Six scenarios for the complete decay chains of a fourth generation quark are thus possible depending on whether the relative mass of these quarks and the CKM matrix coupling to the lighter generations:

  1. in which case and where (with branching ratio depending on the CKM elements).

  2. If and is relatively large, the dominant decay of is with a small branching ratio to the three body decay . Again where .

  3. If but is small enough, the dominant decay of is . Again where .

  4. If in which case and where (with branching ratio depending on the CKM elements).

  5. If and is relatively large, the dominant decay of is with a small branching ratio to the three body decay . Again where .

  6. If but is small enough, the dominant decay of is . Again where .

In the scenarios where the dominant decay is , there is an important distinction between the case where and . In the case the quark will just manifest as a single jet while in the case, the top subsequently decays to and the may in turn decay leptonically or hadronically. The collider signature will thus depend on the nature of the decay.

If the CKM matrix is not unitary (i.e. the fourth generation is not a genuine sequential generation of the SM) or if there is a further fifth generation (thus rendering the CKM submatrix non-unitary) then there are some possible modifications to the above scenarios. If is small, then in scenarios 1 and 4 it might not be the case that or are the dominant decay modes and these cases will resemble scenarios 2 and 5 respectively.

In the case where is small enough to suppress the two body decay mode as in scenario 3, it could happen that for is sufficiently large that the mode becomes important. If the CKM matrix is unitary then:

(1)

therefore a large will imply a large for some or and so the two body mode must dominate. The analogous argument also applies for the decay in scenario 6.

ii.1 Decay Rates

Let us now consider the two body decay of a heavy quark where is a fourth generation quark and is either the other fourth generation quark or a 1-3 generation quark.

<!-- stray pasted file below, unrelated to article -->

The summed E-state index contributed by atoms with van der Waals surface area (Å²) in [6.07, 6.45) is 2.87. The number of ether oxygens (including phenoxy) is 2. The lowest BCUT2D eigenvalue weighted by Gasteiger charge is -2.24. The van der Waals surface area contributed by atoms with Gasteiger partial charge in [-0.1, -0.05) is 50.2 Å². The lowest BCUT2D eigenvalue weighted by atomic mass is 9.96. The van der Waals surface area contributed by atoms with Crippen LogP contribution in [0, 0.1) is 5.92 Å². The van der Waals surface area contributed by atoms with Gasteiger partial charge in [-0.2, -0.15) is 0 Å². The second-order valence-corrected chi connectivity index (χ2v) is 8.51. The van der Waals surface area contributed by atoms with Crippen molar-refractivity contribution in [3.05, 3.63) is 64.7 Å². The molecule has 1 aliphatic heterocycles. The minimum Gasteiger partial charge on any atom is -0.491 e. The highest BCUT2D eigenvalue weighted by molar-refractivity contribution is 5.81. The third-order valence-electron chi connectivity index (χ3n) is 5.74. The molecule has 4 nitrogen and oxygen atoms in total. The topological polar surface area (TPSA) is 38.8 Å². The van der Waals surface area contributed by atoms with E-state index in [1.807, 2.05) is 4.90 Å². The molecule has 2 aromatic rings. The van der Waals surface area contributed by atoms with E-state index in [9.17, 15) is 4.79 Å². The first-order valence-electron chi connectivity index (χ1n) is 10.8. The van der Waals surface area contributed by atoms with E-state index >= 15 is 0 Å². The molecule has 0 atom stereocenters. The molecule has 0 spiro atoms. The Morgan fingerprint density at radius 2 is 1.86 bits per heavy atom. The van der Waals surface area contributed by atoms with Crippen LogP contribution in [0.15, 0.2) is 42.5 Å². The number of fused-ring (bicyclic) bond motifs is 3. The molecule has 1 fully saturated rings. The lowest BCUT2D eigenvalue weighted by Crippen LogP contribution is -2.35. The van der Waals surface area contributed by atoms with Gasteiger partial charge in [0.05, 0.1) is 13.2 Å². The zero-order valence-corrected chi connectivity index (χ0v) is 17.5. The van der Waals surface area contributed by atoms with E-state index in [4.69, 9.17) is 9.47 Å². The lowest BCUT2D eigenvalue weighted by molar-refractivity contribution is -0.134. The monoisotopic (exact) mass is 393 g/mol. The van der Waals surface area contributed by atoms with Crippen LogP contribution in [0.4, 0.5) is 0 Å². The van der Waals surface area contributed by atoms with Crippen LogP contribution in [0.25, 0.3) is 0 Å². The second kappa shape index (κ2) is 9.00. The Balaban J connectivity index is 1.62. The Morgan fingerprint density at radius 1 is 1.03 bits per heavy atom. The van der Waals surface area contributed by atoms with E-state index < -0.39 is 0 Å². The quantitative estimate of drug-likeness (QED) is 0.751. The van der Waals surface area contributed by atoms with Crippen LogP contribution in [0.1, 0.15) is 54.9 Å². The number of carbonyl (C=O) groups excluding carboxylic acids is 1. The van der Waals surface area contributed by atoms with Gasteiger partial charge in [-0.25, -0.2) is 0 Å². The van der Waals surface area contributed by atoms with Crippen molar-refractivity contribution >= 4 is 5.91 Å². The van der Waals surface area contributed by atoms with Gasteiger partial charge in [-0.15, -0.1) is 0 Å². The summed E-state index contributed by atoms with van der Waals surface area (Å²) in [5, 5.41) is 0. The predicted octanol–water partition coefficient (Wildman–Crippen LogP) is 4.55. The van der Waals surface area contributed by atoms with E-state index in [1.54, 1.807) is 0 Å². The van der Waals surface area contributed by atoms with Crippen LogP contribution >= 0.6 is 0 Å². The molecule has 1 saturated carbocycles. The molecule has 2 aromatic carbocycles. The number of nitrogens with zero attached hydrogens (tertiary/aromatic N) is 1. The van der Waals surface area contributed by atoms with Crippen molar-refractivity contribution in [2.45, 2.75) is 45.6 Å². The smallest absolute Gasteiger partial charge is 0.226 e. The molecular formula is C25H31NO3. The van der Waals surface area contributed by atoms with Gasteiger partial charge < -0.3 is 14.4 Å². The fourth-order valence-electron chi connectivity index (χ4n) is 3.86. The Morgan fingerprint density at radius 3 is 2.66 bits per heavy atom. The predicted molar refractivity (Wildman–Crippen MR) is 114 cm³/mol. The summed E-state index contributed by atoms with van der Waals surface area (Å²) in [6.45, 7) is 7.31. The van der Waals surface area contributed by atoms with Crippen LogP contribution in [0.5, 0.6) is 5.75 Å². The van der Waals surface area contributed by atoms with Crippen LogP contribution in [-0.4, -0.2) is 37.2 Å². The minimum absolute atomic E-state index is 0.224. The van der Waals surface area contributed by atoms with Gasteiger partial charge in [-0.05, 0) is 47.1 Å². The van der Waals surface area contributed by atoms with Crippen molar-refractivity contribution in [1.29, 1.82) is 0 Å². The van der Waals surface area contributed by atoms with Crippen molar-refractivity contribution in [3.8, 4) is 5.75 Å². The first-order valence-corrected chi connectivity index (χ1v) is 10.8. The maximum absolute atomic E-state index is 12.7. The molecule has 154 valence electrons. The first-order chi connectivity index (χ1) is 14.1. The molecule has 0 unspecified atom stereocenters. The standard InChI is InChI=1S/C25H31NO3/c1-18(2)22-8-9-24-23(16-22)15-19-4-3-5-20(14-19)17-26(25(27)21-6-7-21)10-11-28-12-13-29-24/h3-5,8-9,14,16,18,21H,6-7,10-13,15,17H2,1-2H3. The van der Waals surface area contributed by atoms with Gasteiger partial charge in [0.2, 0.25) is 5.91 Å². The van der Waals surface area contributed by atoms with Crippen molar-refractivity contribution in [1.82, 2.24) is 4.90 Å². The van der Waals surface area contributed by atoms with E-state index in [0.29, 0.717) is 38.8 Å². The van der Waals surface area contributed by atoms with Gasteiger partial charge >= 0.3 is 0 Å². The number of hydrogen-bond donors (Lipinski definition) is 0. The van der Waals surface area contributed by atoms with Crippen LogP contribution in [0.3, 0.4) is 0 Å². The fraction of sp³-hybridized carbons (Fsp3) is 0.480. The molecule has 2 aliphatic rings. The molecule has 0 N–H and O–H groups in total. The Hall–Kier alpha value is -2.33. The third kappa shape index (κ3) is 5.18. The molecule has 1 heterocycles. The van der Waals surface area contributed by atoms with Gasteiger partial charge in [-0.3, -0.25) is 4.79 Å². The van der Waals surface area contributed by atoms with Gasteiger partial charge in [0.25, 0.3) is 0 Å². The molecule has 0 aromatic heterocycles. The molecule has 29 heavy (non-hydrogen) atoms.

The total decay rate at tree level is:

(2)

where

(3)

Note that in the limit that which would be the case if , we can approximate Eqn. (2) by:

(4)

Conversely if is not small (i.e. for decays between the two heavy quarks or to ) one can expand in this expression in :

(5)

Let us now consider the three body decay where, in this paper, we will generally consider and to be the fourth generation quarks and are light fermion pairs which arise from the virtual so , , , , , or .

At tree level,

(6)

for quark pairs and 1 for leptons; is the appropriate CKM element for quark pairs and 1 for lepton pairs and

(7)

The factor is given by

(8)

where

(9)

In the scenarios we are most interested in where the splitting between the two heavy quarks is not very large, the expression in Eqn.(8) is well approximated by:

(10)

Figure 1: The rate of heavy quark decay to specific decay modes as a function of heavy quark mass. The solid curve is where  GeV and . The dashed curved is where . The dotted curve is where .

Figure 2: The decay rate for as a function of heavy quark mass where . The solid curve is for  GeV, the dashed curve is for  GeV, and the dotted curve is for  GeV,

ii.2 Decay Kinematics and Lepton Energy Spectrum for Two Body Decays

The two body kinematics together with the V-A structure of the W couplings determine the energy spectrum of the lepton arising from the two body and .

In the case of the kinematic limits of the lepton energy in the rest frame of the are:

(11)

Within this kinematic region, the distribution is given by:

(12)

where .

From this we can calculate the average lepton energy:

(13)

where and .

When a pair is produced, the matrix element and the structure functions tend to drive it to lower . The transverse momentum distribution of the lepton should thus be well approximated by the transverse energy distribution of the at rest. The average transverse momentum is thus given by:

(14)

The distribution in the limit where the is at rest is:

(15)

In -quark decay a lepton of the opposite sign may also be produced through the cascade through the top quark, . Again if the is at rest, we can develop an analytic expression for the energy spectrum of this lepton.

It is useful to divide the spectrum into three segments by the energies:

where

(17)

The energy spectrum is thus

(18)

where

(19)

and

(20)

and

Iii Event Samples